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News > C-130 Hercules begins critical chain project management journey
C-130 Hercules begins critical chain project management journey

Posted 12/5/2005   Updated 12/6/2005 Email story   Print story

    


by Lisa Mathews
78th Air Base Wing Public Affairs


12/5/2005 - ROBINS AIR FORCE BASE, Ga. (AFMCNS) -- A "critical chain project management journey" began for the C-130 Hercules production area Nov. 14.

"We start our journey to reduce the number of aircraft here for (programmed depot maintenance) and to reduce the flow time ... to get more aircraft to our warfighters in Afghanistan and Iraq," said Col. Pedro Vasquez Jr., C-130 Squadron commander. "We support two fronts, the war on terror and the war on nature. CCPM is going to enable us to work smarter and not harder."

Until this year, the C-130 PDM was performed using the critical path method. Ed Montano, a C-130 section chief, explained the difference between the critical path and critical chain processes.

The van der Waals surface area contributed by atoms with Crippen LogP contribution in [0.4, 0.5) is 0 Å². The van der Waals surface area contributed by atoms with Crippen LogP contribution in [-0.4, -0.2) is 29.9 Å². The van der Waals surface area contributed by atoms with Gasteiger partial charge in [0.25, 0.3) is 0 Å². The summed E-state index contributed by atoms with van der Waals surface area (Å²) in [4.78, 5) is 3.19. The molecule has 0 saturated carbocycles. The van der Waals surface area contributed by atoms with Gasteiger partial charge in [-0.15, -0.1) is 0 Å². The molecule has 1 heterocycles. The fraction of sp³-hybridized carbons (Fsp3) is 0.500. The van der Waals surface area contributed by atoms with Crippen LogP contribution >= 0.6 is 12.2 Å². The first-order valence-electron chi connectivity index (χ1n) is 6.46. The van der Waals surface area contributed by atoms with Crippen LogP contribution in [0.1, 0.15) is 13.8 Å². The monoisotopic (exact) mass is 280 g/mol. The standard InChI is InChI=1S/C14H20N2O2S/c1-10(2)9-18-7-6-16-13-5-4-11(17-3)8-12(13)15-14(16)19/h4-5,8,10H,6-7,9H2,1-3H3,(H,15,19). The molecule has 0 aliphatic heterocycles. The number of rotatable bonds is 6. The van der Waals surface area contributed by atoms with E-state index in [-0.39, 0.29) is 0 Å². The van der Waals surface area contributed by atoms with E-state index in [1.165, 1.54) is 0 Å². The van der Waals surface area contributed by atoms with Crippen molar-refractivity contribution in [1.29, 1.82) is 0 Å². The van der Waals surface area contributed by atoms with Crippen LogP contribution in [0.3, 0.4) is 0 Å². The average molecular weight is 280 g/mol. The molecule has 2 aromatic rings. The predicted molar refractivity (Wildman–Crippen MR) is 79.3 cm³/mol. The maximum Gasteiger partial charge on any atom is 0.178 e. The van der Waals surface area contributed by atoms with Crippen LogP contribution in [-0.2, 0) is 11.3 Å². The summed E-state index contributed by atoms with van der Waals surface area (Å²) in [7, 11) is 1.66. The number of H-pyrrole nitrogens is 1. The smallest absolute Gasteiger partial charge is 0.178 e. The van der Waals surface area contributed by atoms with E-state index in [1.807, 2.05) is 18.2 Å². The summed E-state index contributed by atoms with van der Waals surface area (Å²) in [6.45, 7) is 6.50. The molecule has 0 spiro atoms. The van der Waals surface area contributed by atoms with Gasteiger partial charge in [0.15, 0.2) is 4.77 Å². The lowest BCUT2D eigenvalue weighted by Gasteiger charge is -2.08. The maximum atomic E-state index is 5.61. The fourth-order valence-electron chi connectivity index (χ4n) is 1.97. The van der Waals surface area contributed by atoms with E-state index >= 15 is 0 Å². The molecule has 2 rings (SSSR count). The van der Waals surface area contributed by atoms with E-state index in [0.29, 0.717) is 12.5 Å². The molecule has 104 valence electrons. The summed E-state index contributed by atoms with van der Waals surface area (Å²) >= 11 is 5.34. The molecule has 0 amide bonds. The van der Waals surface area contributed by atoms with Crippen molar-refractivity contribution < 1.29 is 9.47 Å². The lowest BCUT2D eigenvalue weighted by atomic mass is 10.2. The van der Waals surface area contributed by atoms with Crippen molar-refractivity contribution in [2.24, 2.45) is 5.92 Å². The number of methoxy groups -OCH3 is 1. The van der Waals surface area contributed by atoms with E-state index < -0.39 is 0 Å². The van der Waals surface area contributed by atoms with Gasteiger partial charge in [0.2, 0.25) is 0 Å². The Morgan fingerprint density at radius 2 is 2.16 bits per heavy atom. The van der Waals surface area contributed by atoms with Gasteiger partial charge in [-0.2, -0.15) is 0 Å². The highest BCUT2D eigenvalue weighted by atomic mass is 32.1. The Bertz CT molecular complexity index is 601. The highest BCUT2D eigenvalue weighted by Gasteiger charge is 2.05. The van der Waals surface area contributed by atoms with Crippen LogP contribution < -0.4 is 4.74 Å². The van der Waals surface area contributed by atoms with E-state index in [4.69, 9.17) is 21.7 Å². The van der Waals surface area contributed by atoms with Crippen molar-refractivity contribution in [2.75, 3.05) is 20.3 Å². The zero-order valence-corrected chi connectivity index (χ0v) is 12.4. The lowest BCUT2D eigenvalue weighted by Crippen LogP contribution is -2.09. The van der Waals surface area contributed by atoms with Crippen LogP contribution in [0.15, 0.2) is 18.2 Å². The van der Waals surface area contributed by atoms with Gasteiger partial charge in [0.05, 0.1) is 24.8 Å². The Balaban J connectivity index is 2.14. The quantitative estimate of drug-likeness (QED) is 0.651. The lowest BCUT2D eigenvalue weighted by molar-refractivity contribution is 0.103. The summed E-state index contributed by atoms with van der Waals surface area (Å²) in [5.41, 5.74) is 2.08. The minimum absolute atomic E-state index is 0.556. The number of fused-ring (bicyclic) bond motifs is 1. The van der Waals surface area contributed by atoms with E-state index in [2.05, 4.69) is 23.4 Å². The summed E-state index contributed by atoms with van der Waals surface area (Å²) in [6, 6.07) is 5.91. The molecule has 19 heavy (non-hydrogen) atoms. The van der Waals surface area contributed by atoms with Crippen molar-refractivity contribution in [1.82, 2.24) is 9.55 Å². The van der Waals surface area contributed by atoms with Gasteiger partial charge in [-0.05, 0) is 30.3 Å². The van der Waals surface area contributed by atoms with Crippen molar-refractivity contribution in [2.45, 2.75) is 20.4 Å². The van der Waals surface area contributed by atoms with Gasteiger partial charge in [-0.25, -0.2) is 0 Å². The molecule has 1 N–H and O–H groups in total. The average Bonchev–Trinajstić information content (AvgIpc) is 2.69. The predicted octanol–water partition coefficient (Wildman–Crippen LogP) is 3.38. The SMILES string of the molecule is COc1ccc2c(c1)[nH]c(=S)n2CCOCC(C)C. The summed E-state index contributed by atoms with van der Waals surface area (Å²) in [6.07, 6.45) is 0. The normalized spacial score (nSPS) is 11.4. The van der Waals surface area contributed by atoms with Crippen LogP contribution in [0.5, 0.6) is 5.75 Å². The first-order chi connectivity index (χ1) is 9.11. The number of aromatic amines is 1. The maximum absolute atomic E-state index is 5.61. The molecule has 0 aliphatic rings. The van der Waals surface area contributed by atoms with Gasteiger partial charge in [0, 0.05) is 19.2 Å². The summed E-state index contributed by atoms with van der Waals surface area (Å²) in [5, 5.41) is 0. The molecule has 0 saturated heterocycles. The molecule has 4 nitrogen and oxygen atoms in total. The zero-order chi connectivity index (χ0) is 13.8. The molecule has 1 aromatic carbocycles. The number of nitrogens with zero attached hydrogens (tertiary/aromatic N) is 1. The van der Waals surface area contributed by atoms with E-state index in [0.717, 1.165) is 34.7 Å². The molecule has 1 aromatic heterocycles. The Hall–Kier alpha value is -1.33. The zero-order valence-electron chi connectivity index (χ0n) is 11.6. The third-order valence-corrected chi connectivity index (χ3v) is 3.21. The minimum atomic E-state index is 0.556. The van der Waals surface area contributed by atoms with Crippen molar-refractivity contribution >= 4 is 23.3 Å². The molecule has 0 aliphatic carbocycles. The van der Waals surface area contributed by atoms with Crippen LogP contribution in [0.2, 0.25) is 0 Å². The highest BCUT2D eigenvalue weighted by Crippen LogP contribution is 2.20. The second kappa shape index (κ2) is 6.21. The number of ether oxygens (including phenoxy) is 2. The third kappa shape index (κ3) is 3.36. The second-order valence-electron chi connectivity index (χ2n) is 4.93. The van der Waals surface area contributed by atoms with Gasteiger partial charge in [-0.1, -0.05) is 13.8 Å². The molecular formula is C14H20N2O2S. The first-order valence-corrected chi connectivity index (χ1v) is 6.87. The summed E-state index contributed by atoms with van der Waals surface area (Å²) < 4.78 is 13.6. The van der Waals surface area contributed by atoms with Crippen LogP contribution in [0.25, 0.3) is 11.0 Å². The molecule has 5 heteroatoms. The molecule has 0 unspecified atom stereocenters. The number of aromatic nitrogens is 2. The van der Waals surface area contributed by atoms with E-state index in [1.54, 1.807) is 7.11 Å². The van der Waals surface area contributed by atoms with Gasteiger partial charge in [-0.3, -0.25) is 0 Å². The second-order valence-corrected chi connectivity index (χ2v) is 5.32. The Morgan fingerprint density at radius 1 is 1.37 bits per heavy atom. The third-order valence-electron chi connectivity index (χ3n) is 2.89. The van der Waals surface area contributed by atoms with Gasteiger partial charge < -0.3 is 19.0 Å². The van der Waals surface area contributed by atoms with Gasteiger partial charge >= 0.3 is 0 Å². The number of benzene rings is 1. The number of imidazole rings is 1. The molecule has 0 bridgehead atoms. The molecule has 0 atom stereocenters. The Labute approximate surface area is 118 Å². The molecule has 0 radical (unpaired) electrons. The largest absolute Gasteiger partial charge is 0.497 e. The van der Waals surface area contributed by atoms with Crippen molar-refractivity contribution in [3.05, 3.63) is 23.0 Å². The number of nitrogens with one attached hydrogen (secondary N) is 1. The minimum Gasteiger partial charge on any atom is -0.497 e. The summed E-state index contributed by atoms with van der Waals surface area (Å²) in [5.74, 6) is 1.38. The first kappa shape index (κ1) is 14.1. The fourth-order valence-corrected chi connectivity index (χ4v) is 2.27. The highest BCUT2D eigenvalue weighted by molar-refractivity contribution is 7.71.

"The critical path is basically the best way we can flow an airplane all the way through the system," he said. "Critical chain is the longest chain on each individual aircraft and customizing each aircraft based on its critical chain."

The group will use Concerto software to accomplish CCPM. This software will help prioritize where mechanics are sent to work. Concerto was used by the C-5 Production Group last year and has been modified for use by the C-130s this year.

Mr. Montano said the group expects to see results from CCPM by summer. The group has some major goals they hope to accomplish with CCPM. They include reducing the average flow days of 180 by 30 percent, lowering the average number of aircraft on station from 24 to 15 and bringing new workloads to Robins.

A support group has been formed to help implement and track CCPM.

"The support group is looking at 10 days out. They make sure all the equipment is there, the tooling, anything we need has to be on station before we send a mechanic down," Mr. Montano said. "The goal here is to minimize the interruptions that the mechanics encounter on a daily basis. We're to bring them the things they need to get the job done."



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